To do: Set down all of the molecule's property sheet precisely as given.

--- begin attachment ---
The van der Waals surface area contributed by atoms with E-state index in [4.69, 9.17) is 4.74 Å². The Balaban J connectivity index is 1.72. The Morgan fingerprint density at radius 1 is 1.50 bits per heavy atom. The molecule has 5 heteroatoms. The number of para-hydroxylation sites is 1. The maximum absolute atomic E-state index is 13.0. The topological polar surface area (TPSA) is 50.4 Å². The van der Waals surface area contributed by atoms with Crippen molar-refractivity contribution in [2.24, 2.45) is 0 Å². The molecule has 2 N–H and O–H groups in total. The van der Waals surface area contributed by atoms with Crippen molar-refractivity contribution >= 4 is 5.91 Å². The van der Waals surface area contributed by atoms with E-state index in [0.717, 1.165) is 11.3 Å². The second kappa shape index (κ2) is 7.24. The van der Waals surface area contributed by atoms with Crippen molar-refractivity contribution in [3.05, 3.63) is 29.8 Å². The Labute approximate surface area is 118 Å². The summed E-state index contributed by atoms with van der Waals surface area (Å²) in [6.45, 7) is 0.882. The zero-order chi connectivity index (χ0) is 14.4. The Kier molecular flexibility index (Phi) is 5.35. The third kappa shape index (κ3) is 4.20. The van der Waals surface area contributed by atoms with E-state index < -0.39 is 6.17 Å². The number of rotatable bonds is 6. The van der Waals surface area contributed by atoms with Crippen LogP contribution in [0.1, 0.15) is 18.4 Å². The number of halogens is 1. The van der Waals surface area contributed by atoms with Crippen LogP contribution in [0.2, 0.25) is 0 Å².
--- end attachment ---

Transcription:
The van der Waals surface area contributed by atoms with E-state index in [4.69, 9.17) is 4.74 Å². The Balaban J connectivity index is 1.72. The Morgan fingerprint density at radius 1 is 1.50 bits per heavy atom. The molecule has 5 heteroatoms. The number of para-hydroxylation sites is 1. The maximum absolute atomic E-state index is 13.0. The topological polar surface area (TPSA) is 50.4 Å². The van der Waals surface area contributed by atoms with Crippen molar-refractivity contribution in [2.24, 2.45) is 0 Å². The molecule has 2 N–H and O–H groups in total. The van der Waals surface area contributed by atoms with Crippen molar-refractivity contribution >= 4 is 5.91 Å². The van der Waals surface area contributed by atoms with E-state index in [0.717, 1.165) is 11.3 Å². The second kappa shape index (κ2) is 7.24. The van der Waals surface area contributed by atoms with Crippen molar-refractivity contribution in [3.05, 3.63) is 29.8 Å². The Labute approximate surface area is 118 Å². The summed E-state index contributed by atoms with van der Waals surface area (Å²) in [6.45, 7) is 0.882. The zero-order chi connectivity index (χ0) is 14.4. The Kier molecular flexibility index (Phi) is 5.35. The third kappa shape index (κ3) is 4.20. The van der Waals surface area contributed by atoms with E-state index < -0.39 is 6.17 Å². The number of rotatable bonds is 6. The van der Waals surface area contributed by atoms with Crippen LogP contribution in [0.1, 0.15) is 18.4 Å². The number of halogens is 1. The van der Waals surface area contributed by atoms with Crippen LogP contribution in [0.2, 0.25) is 0 Å².